Josef Koukal – the story of a war pilot who refused to give up

Josef Koukal

One of the country’s biggest WWII heroes, pilot Josef Koukal, who fought in the Battle of Britain, last week received the Order of the White Lion, the country’s highest state distinction, in memoriam. The man who served his homeland selflessly in the fight for freedom never lived to see the recognition he deserved.   

Josef Koukal | Photo: Archive of Josef Koukal's family

Josef Koukal was born in 1912 as the eighth of nine children. Technically skilled, Josef served an apprenticeship as a mechanic and later joined the aircraft manufacturer ´Beneš a Mráz´. This job inspired him, at the age of 16, to apply to join the Military Aviation Academy, at Prostějov. After getting elementary training, he went on to get fighter pilot training at the Advanced Flying School at Cheb. Josef graduated from the school, graded as „excellent“ with the rank of Sgt and joined the Czechoslovak Air Force where he remained until 1936.

He worked briefly as a test pilot for light sports aircraft, before getting mobilized as a reservist when Czechoslovakia declared a mobilisation, on May 20 1938. Koukal was deployed as a fighter pilot and  later recalled the high morale of the pilots to defend their homeland.

Photo: Archive of Josef Koukal's family

However the Germans occupied Czechoslovakia in March of 1939, and immediately disbanded the Czechoslovak Air Force. Despite his wife being four months pregnant, Josef decided to leave his homeland and go abroad to fight for freedom. His son Josef Koukal Jr. recalls:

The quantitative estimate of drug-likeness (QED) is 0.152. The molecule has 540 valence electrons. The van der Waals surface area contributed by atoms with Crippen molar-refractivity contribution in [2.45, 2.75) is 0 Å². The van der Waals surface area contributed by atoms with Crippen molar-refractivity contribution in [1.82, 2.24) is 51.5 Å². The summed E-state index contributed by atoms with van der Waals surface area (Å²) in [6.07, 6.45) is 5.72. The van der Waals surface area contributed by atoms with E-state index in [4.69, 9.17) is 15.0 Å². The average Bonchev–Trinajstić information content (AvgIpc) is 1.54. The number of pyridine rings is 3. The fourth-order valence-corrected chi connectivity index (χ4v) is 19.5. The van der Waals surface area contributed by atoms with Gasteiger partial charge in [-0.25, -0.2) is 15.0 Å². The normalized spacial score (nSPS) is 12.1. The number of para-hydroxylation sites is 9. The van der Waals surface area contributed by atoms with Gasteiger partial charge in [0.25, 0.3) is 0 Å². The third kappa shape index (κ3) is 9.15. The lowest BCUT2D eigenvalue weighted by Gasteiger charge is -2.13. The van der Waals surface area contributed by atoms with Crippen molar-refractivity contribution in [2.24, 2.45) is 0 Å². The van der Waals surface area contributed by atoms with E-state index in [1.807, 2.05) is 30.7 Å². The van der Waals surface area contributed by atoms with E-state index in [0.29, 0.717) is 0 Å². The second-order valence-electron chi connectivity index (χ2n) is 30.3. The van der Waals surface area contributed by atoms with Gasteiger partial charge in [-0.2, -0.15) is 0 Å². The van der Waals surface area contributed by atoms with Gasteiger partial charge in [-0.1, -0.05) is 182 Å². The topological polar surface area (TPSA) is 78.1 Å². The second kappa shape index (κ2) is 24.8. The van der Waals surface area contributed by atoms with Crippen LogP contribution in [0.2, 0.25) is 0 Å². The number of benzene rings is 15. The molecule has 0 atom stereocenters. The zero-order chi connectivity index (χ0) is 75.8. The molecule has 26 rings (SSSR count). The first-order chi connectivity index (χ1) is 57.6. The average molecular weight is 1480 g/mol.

“He first escaped to Poland and when Poland was taken he went to France and eventually to the UK where he joined the 310th Czechoslovak squadron and fought in the Battle of Britain.”

In one operation his fuel tank was hit and the cockpit was engulfed in flames. Due to the strong airflow around the diving aircraft, he was unable to slide back the cockpit canopy to bail-out. So he was literally thrown from the cockpit when the plane exploded, his clothes on fire and his right eye damaged by shrapnel. He fell for about 11,000 feet and was only 2,000 feet above ground, when he finally managed to pull the rip-cord and open his parachute.

Josef Koukal Jr. | Photo: Tomáš Vlach,  Czech Radio

A nearby farmer, who saw him fall, called the alarm. Josef was close to death, having suffered severe burns on 72% of his body. But he fought to stay alive and survived against all the odds, going through months of torturous pain.  His son recalls that he had to undergo 22 operations at Queen Victoria Hospital where he was treated.

“His eye-lids had been burnt away and until they could be grafted back six months later they put wet cloths on his eyes to prevent them from drying out. During the first few days, he was placed in a bath of salty water and they would carefully peel away the charred skin from his body.”

Photo: Filip Novotný,  Czech Radio

Despite suffering horrendous injuries, Josef was determined to return to flying. His doctors tried to persuade him to change his mind, but without success. On May 4, 1943 he resumed operational flying.

Photo: Filip Novotný,  Czech Radio

Josef Koukal Jr. recalls that he first saw his father at the age of six, when he came home from the war. Because of his wartime injuries, Josef was invalided out of the Czechoslovak Air Force and was granted a small disability allowance.

Following the Communist take-over in February 1948, like other pilots who served in the RAF, Josef was persecuted by the communist secret police who tried to frame him so they would have reason to arrest him. When these attempts failed Josef and his family was left to live together in one room, without running water or toilet for the next 14 years.

Josef Koukal, a WWII hero recognized abroad but not at home, died of a heart attack in 1980 at the age of 68. He never lived to see his country regain its freedom. After the fall of communism in 1989 Josef finally received the recognition he deserved. He was posthumously rehabilitated, awarded medals of honour and bravery and promoted, in memoriam, to the rank of Colonel. On Czechoslovak Independence Day this year, 36 years after his death, he received the Order of the White Lion, the country’s highest state award from President Miloš Zeman.

Photo: Filip Novotný,  Czech Radio